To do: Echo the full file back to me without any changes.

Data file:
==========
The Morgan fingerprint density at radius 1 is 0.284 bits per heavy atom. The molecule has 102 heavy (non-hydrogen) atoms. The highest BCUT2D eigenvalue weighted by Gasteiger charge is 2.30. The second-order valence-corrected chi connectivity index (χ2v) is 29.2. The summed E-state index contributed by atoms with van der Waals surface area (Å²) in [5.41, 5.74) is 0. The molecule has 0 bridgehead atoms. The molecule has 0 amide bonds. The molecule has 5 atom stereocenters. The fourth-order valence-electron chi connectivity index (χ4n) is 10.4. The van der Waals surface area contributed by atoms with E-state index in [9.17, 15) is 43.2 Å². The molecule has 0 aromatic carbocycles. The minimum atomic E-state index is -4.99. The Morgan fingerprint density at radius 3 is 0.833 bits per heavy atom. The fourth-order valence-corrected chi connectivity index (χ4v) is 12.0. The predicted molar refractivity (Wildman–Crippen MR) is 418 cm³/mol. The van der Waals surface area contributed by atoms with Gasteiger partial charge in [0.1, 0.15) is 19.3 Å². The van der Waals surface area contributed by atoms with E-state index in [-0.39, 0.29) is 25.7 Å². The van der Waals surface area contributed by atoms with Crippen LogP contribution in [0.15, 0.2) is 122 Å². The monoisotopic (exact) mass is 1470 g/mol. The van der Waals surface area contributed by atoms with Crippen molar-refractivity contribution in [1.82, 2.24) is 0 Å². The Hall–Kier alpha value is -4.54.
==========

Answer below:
The Morgan fingerprint density at radius 1 is 0.284 bits per heavy atom. The molecule has 102 heavy (non-hydrogen) atoms. The highest BCUT2D eigenvalue weighted by Gasteiger charge is 2.30. The second-order valence-corrected chi connectivity index (χ2v) is 29.2. The summed E-state index contributed by atoms with van der Waals surface area (Å²) in [5.41, 5.74) is 0. The molecule has 0 bridgehead atoms. The molecule has 0 amide bonds. The molecule has 5 atom stereocenters. The fourth-order valence-electron chi connectivity index (χ4n) is 10.4. The van der Waals surface area contributed by atoms with E-state index in [9.17, 15) is 43.2 Å². The molecule has 0 aromatic carbocycles. The minimum atomic E-state index is -4.99. The Morgan fingerprint density at radius 3 is 0.833 bits per heavy atom. The fourth-order valence-corrected chi connectivity index (χ4v) is 12.0. The predicted molar refractivity (Wildman–Crippen MR) is 418 cm³/mol. The van der Waals surface area contributed by atoms with Gasteiger partial charge in [0.1, 0.15) is 19.3 Å². The van der Waals surface area contributed by atoms with E-state index in [-0.39, 0.29) is 25.7 Å². The van der Waals surface area contributed by atoms with Crippen LogP contribution in [0.15, 0.2) is 122 Å². The monoisotopic (exact) mass is 1470 g/mol. The van der Waals surface area contributed by atoms with Crippen molar-refractivity contribution in [1.82, 2.24) is 0 Å². The Hall–Kier alpha value is -4.54.